The internal policy of the Saudi state was developed on two main pillars, which are also the two branches of the government. The political pillar of the state, that is the Al-Saud dynasty, has been rather internally aligned, apart from the two events. The first is the event from November 1964, when King Saud bin Abdul Aziz was forced to abdicate in favor of his brother Faisal, who became the second king after the death of his father, the founder of the Kingdom, and the other event is the showdown in the dynast from 1975 when King Faisal was assassinated. The religious pillar of the monarchy had the exclusive right to regulate religious issues and was tasked to spread teachings of a minor and insignificant Wahhabi movement around the world. The religious hierarchy had absolute control over the judiciary, education and religious police, which supervises enforcement of Sharia law in the society.
The Advisory Council (parliament-Shura) with its 150 members, appointed by the king (not elected at elections), represents the third branch of government and has no major powers.
The system functioned fairly well underpinned by the sensitive balance between all branches of the dynasty government and respect of the rules of succession set among the sons of King Ibn Saud, which were not based on vertical succession from father to son.
With the appointment of his son MBS as the crown prince, the current King Salman violated the rules in place, because the King has two more living brothers. Specifically, Prince Muqrin, who was born in 1945 and was also briefly a crown prince in the period from January to April 2015, and Prince Ahmed bin Abdul Aziz, who was born in 1942 and served as a deputy interior minister from 1975 to 2012 and briefly even as the interior minister from June to November 2012, but was very quickly relieved of duty within the preparations for the rise of MBS. Prince Ahmed and his nephew, former Crown Prince Mohammed bin Nayef, were arrested on 7 March 2020.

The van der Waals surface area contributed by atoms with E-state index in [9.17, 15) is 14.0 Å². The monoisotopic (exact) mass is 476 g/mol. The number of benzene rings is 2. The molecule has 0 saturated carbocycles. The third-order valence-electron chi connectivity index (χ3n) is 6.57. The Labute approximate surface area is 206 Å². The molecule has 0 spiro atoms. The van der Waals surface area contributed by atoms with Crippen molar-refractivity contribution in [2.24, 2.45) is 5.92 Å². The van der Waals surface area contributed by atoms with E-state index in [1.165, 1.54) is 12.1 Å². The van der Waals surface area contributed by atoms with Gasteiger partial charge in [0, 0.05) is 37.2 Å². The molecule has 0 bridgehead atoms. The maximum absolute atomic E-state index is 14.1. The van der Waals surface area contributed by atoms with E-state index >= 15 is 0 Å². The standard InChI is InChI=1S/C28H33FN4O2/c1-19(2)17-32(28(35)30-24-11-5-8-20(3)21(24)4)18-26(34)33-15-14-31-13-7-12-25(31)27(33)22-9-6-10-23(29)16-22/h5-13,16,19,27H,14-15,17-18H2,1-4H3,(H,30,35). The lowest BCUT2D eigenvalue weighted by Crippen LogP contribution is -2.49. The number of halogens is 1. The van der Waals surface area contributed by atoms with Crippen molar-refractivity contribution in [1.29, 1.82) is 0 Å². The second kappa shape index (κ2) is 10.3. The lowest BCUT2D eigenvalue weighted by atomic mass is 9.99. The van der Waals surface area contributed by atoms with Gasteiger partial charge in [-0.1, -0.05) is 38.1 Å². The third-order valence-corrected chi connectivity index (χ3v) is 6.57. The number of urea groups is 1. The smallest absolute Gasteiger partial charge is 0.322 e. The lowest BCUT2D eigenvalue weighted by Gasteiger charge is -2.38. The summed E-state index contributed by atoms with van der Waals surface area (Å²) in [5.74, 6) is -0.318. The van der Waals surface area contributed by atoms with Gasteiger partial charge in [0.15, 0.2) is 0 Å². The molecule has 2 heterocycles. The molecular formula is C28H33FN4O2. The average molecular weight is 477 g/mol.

Ever since the appointment of MBS, Saudi Arabia has experienced many rises and falls. His five-year rule as the crown prince was marked with grave violations of human rights of both citizens and dynasty members.
● On 10 September 2017 the Saudi authorities arrested at least 73 activists, majority of whom were reform-oriented clergymen, intellectuals, academicians, writers, judges and social activists.